Ta wyjątkowa historia jest opowiedziana przez kobietę, która nigdy nie opuściła swego ukochanego Krakowa. Pani Silberring pamięta dokładnie numery domów w swojej okolicy -- jej szkoła pod tym adresem, jej synagoga tam- nawet kościół, do którego kiedyś chodziła w niedziele ze swoją guwernantką. W 1939 roku wygodne, dostatnie życie zmieniło się w piekło i cierpienie. Oto jej historia.
This unique story is told to us by a woman who never left her beloved Krakow—except for the six years she lived in Nazi hell. Mrs Silberring remembers her neighborhood by door numbers--her school at this address, her synagogue over there--even the church she used to go to on Sunday's with her governess. In 1939, a life of wealth and privilege turned into a life of hell and torment. This is her story. This film was made possible thanks to grants from the The German Federal Agency for Civic Education (BPB) and the Conference on Jewish Material Claims Against Germany (Claims Conference). Special thanks to Magdelana Bizon, who interviewed Mrs Silberring.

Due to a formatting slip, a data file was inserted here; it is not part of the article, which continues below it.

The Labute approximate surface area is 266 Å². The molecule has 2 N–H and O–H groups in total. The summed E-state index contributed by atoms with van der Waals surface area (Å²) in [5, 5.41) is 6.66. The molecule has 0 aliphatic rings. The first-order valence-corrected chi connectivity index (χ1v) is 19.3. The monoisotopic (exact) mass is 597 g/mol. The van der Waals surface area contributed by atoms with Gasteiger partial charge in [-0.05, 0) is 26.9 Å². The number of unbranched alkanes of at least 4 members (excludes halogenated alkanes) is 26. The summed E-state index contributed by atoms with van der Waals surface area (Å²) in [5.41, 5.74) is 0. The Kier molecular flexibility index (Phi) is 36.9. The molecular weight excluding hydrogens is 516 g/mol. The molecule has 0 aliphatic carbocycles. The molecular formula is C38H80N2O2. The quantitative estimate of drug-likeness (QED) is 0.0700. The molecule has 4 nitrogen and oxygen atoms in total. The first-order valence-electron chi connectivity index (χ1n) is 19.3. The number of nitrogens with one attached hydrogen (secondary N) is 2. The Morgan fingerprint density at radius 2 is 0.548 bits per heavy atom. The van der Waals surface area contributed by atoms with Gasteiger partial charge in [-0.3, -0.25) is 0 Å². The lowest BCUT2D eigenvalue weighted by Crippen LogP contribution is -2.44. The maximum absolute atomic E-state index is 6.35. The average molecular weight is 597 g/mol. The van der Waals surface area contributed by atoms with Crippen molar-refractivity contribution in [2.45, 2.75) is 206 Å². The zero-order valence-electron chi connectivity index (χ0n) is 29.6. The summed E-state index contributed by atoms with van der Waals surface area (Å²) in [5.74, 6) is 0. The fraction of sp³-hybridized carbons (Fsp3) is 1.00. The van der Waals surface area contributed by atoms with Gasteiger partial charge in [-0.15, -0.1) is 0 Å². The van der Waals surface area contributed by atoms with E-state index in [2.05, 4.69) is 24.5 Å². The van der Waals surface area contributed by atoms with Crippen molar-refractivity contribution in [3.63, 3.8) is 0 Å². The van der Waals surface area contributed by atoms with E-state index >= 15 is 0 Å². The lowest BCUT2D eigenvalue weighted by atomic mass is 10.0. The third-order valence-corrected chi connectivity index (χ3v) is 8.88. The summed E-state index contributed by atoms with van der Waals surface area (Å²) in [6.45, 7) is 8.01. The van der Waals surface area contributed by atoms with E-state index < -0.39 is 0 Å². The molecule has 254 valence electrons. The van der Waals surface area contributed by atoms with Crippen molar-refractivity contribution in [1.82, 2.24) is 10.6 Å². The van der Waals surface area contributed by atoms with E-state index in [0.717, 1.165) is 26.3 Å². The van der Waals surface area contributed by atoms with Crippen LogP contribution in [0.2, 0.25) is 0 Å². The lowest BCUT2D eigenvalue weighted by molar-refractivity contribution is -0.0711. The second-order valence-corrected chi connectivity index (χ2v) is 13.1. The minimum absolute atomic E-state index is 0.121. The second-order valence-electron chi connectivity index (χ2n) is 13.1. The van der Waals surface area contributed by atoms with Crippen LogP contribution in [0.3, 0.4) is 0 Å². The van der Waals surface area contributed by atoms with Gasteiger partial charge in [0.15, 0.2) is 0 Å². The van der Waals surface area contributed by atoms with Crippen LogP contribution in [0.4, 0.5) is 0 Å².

POLAND DURING WWII
On 1 September 1939 Poland was invaded by German troops, which signaled the official declaration of The Second World War. Sixteen days later, Soviet troops entered the country from the east, which they viewed as a “disintegrated” Polish state. In accordance with the Molotov-Ribbentrop pact, Poland would now be partitioned between the two powers.
After the Second World War, leaders of the victorious Allied powers met for the Yalta conference in 1945, named after the island Yalta. Among other political questions, the Allied leaders discussed the fate of Poland. The country underwent territorial changes and a communist government was installed.